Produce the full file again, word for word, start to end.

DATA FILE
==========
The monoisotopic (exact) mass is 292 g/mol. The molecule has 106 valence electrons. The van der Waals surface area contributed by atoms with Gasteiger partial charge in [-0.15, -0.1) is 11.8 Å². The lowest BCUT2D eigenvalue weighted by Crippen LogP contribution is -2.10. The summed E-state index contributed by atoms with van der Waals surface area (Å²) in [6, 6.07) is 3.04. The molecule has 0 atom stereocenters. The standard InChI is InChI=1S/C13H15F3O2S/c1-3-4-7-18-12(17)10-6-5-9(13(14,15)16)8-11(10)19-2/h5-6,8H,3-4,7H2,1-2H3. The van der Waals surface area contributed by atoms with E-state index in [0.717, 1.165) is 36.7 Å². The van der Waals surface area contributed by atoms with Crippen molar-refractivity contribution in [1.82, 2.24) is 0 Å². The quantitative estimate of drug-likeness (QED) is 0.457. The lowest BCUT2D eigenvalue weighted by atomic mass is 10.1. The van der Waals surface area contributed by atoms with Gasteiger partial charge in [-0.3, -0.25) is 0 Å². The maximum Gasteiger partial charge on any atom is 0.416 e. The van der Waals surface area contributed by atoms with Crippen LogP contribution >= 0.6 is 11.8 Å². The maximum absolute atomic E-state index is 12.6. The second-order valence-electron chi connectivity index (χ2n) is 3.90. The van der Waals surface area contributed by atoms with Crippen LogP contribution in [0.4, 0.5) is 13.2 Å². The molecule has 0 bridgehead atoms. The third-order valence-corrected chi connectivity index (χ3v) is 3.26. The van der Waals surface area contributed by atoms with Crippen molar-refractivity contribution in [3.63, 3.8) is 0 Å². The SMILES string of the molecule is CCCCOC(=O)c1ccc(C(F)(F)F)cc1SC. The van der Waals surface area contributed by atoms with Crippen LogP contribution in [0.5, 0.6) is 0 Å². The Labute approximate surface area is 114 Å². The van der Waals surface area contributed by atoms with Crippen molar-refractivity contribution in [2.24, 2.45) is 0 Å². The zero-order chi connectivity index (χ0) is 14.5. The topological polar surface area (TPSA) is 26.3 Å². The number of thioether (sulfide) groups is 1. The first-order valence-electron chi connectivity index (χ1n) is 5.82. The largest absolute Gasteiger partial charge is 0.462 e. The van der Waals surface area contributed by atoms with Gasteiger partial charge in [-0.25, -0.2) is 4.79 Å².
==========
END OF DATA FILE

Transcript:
The monoisotopic (exact) mass is 292 g/mol. The molecule has 106 valence electrons. The van der Waals surface area contributed by atoms with Gasteiger partial charge in [-0.15, -0.1) is 11.8 Å². The lowest BCUT2D eigenvalue weighted by Crippen LogP contribution is -2.10. The summed E-state index contributed by atoms with van der Waals surface area (Å²) in [6, 6.07) is 3.04. The molecule has 0 atom stereocenters. The standard InChI is InChI=1S/C13H15F3O2S/c1-3-4-7-18-12(17)10-6-5-9(13(14,15)16)8-11(10)19-2/h5-6,8H,3-4,7H2,1-2H3. The van der Waals surface area contributed by atoms with E-state index in [0.717, 1.165) is 36.7 Å². The van der Waals surface area contributed by atoms with Crippen molar-refractivity contribution in [1.82, 2.24) is 0 Å². The quantitative estimate of drug-likeness (QED) is 0.457. The lowest BCUT2D eigenvalue weighted by atomic mass is 10.1. The van der Waals surface area contributed by atoms with Gasteiger partial charge in [-0.3, -0.25) is 0 Å². The maximum Gasteiger partial charge on any atom is 0.416 e. The van der Waals surface area contributed by atoms with Crippen LogP contribution >= 0.6 is 11.8 Å². The maximum absolute atomic E-state index is 12.6. The second-order valence-electron chi connectivity index (χ2n) is 3.90. The van der Waals surface area contributed by atoms with Crippen LogP contribution in [0.4, 0.5) is 13.2 Å². The molecule has 0 bridgehead atoms. The third-order valence-corrected chi connectivity index (χ3v) is 3.26. The van der Waals surface area contributed by atoms with Crippen molar-refractivity contribution in [3.63, 3.8) is 0 Å². The SMILES string of the molecule is CCCCOC(=O)c1ccc(C(F)(F)F)cc1SC. The van der Waals surface area contributed by atoms with Crippen LogP contribution in [0.5, 0.6) is 0 Å². The Labute approximate surface area is 114 Å². The van der Waals surface area contributed by atoms with Crippen molar-refractivity contribution in [2.24, 2.45) is 0 Å². The zero-order chi connectivity index (χ0) is 14.5. The topological polar surface area (TPSA) is 26.3 Å². The number of thioether (sulfide) groups is 1. The first-order valence-electron chi connectivity index (χ1n) is 5.82. The largest absolute Gasteiger partial charge is 0.462 e. The van der Waals surface area contributed by atoms with Gasteiger partial charge in [-0.25, -0.2) is 4.79 Å².